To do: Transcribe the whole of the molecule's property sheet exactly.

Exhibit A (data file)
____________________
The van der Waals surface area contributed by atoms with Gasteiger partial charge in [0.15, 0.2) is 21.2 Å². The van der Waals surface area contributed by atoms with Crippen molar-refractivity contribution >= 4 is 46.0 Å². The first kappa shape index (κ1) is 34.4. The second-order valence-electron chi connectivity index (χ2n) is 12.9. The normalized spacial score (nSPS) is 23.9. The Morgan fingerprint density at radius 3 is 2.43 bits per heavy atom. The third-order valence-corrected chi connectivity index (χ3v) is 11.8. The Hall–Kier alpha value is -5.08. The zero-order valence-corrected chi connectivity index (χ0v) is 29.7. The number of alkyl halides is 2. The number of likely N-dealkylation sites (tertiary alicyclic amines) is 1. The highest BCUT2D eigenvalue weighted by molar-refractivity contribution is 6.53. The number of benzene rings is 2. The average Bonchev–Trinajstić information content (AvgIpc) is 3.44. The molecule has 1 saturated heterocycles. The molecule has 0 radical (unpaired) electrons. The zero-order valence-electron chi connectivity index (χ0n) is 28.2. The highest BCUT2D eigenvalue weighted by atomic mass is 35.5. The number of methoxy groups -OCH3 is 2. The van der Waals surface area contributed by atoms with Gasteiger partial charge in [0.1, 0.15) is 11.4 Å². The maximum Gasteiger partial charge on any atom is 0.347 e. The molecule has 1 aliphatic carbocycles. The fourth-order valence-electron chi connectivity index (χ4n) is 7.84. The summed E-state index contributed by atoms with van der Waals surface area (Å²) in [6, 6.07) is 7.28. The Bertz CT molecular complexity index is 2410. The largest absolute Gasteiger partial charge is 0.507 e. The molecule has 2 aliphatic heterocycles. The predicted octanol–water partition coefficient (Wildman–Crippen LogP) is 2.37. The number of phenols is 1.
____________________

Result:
The van der Waals surface area contributed by atoms with Gasteiger partial charge in [0.15, 0.2) is 21.2 Å². The van der Waals surface area contributed by atoms with Crippen molar-refractivity contribution >= 4 is 46.0 Å². The first kappa shape index (κ1) is 34.4. The second-order valence-electron chi connectivity index (χ2n) is 12.9. The normalized spacial score (nSPS) is 23.9. The Morgan fingerprint density at radius 3 is 2.43 bits per heavy atom. The third-order valence-corrected chi connectivity index (χ3v) is 11.8. The Hall–Kier alpha value is -5.08. The zero-order valence-corrected chi connectivity index (χ0v) is 29.7. The number of alkyl halides is 2. The number of likely N-dealkylation sites (tertiary alicyclic amines) is 1. The highest BCUT2D eigenvalue weighted by molar-refractivity contribution is 6.53. The number of benzene rings is 2. The average Bonchev–Trinajstić information content (AvgIpc) is 3.44. The molecule has 1 saturated heterocycles. The molecule has 0 radical (unpaired) electrons. The zero-order valence-electron chi connectivity index (χ0n) is 28.2. The highest BCUT2D eigenvalue weighted by atomic mass is 35.5. The number of methoxy groups -OCH3 is 2. The van der Waals surface area contributed by atoms with Gasteiger partial charge in [0.1, 0.15) is 11.4 Å². The maximum Gasteiger partial charge on any atom is 0.347 e. The molecule has 1 aliphatic carbocycles. The fourth-order valence-electron chi connectivity index (χ4n) is 7.84. The summed E-state index contributed by atoms with van der Waals surface area (Å²) in [6, 6.07) is 7.28. The Bertz CT molecular complexity index is 2410. The largest absolute Gasteiger partial charge is 0.507 e. The molecule has 2 aliphatic heterocycles. The predicted octanol–water partition coefficient (Wildman–Crippen LogP) is 2.37. The number of phenols is 1.